When we talk about successful songwriters, we usually talk about innovation, reception, and the ability to paint a picture in fewer than 1000 words. What we don't talk about enough, however, are the songwriters who write not for critical acclaim or radio stardom, but because it is the only way they know how to be truthful to themselves. It is impossible to broach this topic without the mention of Alec Benjamin, the 25-year-old Phoenix native who pens intimate stories and shares them with the world for all to hear. One listen to his new single "The Book Of You & I" is all you would need to realize that "personal" isn't just another buzzword for the indie-pop crooner. It's the only way he knows how to write.
"Anything can be art, but I don't want to make the kind of art where people look at it and have eight million interpretations of what it can be. That's not an effective way to let people know how I'm feeling," Benjamin tells me over the phone in between sound checks. He's currently on tour with Lewis Capaldi, the excitement of playing at the sold-out SSE Hydro arena in Glasgow not amiss from his voice. It's only been a little over a year since he released his debut mixtape, with countless shows and even an appearance on the Late Late Show With James Corden keeping him busy. Yet, he still finds the time to write, with his debut album These Two Windows already scheduled to be released in May.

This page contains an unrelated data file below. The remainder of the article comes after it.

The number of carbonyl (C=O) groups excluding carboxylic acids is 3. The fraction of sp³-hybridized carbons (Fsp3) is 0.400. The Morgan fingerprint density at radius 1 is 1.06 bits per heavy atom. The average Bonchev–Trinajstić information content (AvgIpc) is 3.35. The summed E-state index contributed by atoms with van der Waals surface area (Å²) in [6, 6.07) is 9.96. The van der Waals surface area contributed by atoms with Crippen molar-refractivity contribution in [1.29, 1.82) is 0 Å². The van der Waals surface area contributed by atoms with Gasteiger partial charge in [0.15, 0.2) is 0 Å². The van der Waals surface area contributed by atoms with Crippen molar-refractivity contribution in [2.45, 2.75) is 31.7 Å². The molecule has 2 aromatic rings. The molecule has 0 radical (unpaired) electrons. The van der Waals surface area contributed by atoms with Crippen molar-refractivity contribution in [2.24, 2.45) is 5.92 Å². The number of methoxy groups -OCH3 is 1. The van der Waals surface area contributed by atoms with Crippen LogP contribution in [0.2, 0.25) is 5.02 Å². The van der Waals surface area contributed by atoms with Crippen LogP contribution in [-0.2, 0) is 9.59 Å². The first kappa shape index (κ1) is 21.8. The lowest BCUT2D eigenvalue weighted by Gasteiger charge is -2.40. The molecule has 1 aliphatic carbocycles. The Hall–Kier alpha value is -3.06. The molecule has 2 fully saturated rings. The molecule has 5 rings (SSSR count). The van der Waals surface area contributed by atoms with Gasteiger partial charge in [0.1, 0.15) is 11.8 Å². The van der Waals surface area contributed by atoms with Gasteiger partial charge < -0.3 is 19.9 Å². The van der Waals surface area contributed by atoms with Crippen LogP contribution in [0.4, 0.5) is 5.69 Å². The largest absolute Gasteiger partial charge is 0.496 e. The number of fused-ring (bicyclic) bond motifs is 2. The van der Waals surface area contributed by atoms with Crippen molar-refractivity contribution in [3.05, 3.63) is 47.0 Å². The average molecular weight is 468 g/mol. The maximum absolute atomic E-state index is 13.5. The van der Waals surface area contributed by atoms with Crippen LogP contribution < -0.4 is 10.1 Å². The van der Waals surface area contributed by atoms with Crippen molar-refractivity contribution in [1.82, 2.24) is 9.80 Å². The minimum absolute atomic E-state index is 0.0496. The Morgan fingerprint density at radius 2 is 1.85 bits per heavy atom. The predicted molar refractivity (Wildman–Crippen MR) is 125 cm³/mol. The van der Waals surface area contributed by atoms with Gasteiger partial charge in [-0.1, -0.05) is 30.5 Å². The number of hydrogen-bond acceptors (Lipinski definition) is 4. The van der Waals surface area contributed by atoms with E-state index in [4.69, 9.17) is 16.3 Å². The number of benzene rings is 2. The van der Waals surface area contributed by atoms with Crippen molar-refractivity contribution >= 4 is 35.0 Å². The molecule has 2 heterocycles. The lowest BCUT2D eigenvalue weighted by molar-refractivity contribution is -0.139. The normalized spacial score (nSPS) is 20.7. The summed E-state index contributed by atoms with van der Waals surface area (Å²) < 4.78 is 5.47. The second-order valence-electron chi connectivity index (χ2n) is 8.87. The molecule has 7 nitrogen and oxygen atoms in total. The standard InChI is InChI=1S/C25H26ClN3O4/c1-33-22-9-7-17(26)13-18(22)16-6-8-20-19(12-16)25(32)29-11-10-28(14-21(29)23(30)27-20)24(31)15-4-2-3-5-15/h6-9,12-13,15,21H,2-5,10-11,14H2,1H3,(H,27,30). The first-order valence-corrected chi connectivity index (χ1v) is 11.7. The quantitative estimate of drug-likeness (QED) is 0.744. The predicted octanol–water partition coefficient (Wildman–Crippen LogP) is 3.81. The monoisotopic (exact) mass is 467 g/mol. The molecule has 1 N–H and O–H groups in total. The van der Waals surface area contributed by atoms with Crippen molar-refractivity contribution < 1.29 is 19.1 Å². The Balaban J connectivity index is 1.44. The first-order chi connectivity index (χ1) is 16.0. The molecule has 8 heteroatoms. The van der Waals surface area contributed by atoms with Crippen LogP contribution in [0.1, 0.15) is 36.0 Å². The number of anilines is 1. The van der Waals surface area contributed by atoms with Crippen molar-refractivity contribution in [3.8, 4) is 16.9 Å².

"I think I have a lot more to lose now," he confesses. "My debut mixtape, I didn't really care because I just got dropped [from a record label] and no one was listening, it didn't make a difference. I had nowhere to go but up. That's not really the case now." With over 14 million listeners on Spotify and 1.3 million followers on Instagram, there are certainly a lot more people listening. Every breakout artist's dream—sure—but also their greatest demise. "Social media has contributed to a lot of my anxiety; sometimes it's nice not to know how people feel about you every second. I think this is always a challenging time in an artist's career, the second body of work. A lot of people struggle in this portion of their career," he opens up before adding, "I'm really critical of myself. I'm worried the music won't perform as well as the last music."
Listening to "The Book Of You & I", you would never know that this is the voice of a doubtful artist. The purity of his sweetened vocals rising over the lilt of rosy guitar chords has become a comforting trademark, both familiar and intoxicating at the same time. His delivery is self-assured, if not of the failed relationship he so poignantly sings of, then of the freedom he has in telling its story. "I like to work with people who have let me have my own voice," he admits to his writing process—one that he has no qualms about when it comes to sharing intimate moments. "I don't really mind telling people personal things about myself on songs. Art is a way of communicating...this is my way of communicating those personal things and the thing that scares me the most is maybe I didn't do the best job of communicating. Maybe they don't know what I'm trying to say."
If you ask me, it is this fear that has let Benjamin rise to the rank he now so graciously holds. Challenging himself to create something meaningful not only to him, but to anyone who can draw parallels between his lyrics and their own experiences. And whether no one or everyone is listening, it will always be authentic. It will always be exactly Alec Benjamin.